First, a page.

Key Facts about Neanderthals

May 24, 2024

Neanderthals who lived 50,000 years ago were infected with three viruses that still affect modern humans today, researchers have discovered recently.

About Neanderthals:

  • They were an extinct relative of modern humans once found across Europe, extending into Central and Southwest Asia.
  • Species: Homo neanderthalensis
  • They are our closest extinct human relative.
    • Current evidence from both fossils and DNA suggests that Neanderthal and modern human lineages separated at least 500,000 years ago.
  • The last populations of Neanderthals are thought to have died out roughly 40,000 years ago, several thousand years or so after a wave of modern humans migrated deeper into Europe.
  • Although they are long extinct, their genes are still present in modern human DNA
  • Features:
    • Some defining features of their skulls include the large middle part of the faceangled cheek bones, and a huge nose for humidifying and warming cold, dry air.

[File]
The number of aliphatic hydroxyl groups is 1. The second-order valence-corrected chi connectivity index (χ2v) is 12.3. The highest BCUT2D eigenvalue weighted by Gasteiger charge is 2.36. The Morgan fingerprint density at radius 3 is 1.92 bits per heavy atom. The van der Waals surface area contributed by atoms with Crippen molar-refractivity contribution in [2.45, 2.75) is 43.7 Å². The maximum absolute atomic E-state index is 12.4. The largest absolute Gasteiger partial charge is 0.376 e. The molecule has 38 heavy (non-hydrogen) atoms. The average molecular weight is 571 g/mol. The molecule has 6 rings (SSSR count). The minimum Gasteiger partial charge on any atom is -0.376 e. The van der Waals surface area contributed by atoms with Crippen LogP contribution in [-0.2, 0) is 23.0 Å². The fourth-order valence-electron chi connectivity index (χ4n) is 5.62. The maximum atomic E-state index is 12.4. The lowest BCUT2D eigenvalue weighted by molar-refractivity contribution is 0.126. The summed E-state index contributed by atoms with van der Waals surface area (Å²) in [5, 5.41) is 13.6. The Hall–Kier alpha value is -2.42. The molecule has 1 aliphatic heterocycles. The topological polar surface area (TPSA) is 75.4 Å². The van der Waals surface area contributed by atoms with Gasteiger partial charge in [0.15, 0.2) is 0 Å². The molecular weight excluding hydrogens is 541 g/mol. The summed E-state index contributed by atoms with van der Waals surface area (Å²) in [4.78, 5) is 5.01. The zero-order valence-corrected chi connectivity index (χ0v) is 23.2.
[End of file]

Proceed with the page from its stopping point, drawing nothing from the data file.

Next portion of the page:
• Their bodies were shorter and stockier than modern humans, another adaptation to living in cold environments.
    • But their brains were just as large as modern humans and often larger-proportional to their brawnier bodies.
    • Their bones reveal that they were extremely muscular and strong, but led hard lives, suffering frequent injuries.
    • Unlike modern humans, Neanderthals didn't have much of a chin.
    • Neanderthals made and used a diverse set of sophisticated toolscontrolled fire, lived in shelters, made and wore clothing, were skilled hunters of large animals, ate plant foods, and occasionally made symbolic or ornamental objects
    • There is evidence that Neanderthals deliberately buried their dead and occasionally even marked their graves with offerings, such as flowers.
      • No other primates, and no earlier human species, had ever practiced this sophisticated and symbolic behavior.